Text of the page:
Post processing. It’s something that is always hated in the beginning, but eventually loved, as one learns how to use the tools. Some just never seem to be friends with it ever. So what is all the hype with it anyways? Can’t we just press the shutter button and then display the result without needing to make any changes? Well….yes and no. Sometimes the shot we get out of the camera needs nothing done to it as it is perfect the way it was captured.
An example of this would be this shot I took of a new leaf. All I had to do was compose the right shot with the right settings and everything else was taken care of for me. Sure I pulled it into Lightroom to try and tweak it a bit but everything I tried didn’t seem to add anything to it, so I just left it as is. I didn’t even change the exposure.
A good example as to why post processing is important is this next photo:
To me this photo looks like just a mere snapshot with over exposed areas and a few harsh shadows on the left. The composition works, but there’s nothing that really stands out to me that leaves me with not remembering this shot for more than a few minutes after viewing it never to return. Because in this shot I wanted to focus more on details of the stairs and the railing of the bridge, I decided that some work needed to be done if I wanted to at least try to make an impression and to be able to remember the photo.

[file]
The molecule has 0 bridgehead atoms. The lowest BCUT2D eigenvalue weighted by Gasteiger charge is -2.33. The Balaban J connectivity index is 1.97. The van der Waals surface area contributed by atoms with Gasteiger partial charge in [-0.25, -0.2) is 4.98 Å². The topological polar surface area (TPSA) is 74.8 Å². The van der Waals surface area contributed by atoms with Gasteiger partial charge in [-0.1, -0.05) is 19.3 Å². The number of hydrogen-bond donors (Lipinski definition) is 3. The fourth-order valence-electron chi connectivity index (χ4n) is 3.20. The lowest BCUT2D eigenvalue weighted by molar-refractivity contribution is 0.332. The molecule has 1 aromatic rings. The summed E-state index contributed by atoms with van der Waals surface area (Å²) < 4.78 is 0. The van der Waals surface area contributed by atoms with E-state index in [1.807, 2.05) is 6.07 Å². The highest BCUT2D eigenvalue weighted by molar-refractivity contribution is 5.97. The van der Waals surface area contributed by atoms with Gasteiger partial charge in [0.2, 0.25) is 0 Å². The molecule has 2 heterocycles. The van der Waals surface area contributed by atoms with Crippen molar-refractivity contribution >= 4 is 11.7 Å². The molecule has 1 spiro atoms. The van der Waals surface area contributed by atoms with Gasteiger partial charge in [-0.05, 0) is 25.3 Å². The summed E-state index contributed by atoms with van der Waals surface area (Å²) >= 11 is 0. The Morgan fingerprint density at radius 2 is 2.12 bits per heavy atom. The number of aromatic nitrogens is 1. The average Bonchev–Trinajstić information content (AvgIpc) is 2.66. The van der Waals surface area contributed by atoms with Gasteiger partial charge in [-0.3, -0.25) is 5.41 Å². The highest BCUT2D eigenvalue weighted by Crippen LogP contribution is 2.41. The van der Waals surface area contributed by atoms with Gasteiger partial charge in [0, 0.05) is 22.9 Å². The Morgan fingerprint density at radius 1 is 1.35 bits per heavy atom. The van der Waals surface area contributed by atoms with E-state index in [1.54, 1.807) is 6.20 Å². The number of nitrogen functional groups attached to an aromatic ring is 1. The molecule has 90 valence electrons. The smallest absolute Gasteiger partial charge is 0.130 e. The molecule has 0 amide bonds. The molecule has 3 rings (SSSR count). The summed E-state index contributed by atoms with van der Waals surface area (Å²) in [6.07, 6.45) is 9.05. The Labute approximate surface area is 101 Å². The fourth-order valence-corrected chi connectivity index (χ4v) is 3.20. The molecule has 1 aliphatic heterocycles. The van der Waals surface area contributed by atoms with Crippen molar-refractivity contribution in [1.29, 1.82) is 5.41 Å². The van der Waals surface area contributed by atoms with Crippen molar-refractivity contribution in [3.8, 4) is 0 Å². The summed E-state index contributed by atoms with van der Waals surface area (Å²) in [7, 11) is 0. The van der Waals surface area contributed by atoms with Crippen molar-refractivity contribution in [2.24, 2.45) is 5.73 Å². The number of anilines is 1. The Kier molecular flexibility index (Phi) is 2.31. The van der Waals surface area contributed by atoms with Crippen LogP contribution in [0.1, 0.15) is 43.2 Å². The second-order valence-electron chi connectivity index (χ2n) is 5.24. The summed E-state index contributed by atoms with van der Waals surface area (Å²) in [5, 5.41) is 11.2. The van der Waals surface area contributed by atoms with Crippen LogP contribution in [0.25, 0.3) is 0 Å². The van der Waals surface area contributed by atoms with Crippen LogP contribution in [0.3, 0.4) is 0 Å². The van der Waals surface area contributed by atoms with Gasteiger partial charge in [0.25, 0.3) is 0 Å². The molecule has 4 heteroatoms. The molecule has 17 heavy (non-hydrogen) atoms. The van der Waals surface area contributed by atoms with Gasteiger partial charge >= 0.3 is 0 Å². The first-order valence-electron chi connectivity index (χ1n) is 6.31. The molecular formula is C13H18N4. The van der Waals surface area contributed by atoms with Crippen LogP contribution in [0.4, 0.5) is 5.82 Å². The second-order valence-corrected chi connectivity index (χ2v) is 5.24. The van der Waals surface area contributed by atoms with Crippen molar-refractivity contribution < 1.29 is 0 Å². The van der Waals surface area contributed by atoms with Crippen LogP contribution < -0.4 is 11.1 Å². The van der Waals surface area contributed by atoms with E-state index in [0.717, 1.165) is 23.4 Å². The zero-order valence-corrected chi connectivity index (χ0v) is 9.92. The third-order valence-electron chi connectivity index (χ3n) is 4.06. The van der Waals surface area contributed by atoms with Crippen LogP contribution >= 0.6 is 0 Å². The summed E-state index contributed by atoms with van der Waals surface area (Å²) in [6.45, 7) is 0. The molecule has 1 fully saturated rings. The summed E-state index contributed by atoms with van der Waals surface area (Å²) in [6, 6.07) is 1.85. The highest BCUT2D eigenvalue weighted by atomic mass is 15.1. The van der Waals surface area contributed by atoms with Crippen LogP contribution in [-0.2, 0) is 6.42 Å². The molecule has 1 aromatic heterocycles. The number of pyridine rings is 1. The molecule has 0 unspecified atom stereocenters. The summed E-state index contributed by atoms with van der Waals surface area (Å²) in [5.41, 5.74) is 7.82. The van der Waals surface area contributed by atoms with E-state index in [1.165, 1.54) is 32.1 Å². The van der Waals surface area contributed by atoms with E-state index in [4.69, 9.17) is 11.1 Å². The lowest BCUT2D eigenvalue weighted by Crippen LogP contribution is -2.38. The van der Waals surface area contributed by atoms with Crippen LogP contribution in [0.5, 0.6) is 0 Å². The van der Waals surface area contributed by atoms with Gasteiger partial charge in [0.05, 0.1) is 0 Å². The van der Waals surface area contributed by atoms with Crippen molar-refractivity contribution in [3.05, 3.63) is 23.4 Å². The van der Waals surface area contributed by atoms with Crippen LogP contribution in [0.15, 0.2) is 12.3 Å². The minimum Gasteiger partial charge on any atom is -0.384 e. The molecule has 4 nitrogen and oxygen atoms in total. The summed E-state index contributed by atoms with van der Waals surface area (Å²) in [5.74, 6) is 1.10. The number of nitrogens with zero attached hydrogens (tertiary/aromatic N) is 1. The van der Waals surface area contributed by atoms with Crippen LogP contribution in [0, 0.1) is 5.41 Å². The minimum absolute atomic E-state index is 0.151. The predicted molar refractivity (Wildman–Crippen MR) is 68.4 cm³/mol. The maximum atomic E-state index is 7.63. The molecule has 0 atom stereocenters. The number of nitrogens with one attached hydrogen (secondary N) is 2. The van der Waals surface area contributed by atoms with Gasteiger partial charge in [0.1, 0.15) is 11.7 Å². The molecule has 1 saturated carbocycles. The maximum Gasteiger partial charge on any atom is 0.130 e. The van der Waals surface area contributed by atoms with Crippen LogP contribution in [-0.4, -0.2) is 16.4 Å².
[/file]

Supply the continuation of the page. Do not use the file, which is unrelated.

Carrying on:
Here is the outcome:
As you can now see the harsh shadows on the left are no longer a distraction and the brightness of the stairs are replaced by a much more appealing view of the details of the stonework. Now the viewer is more focused on path that is set before them, a trip over the bridge into the unknown, rather than a snapshot that tries to express the purpose of this photo, but falls a bit short. Color may have worked, but I would have found the trees a little distracting as the main subject I wanted to portray in this work was the stairs and bridge rather than the surrounding area.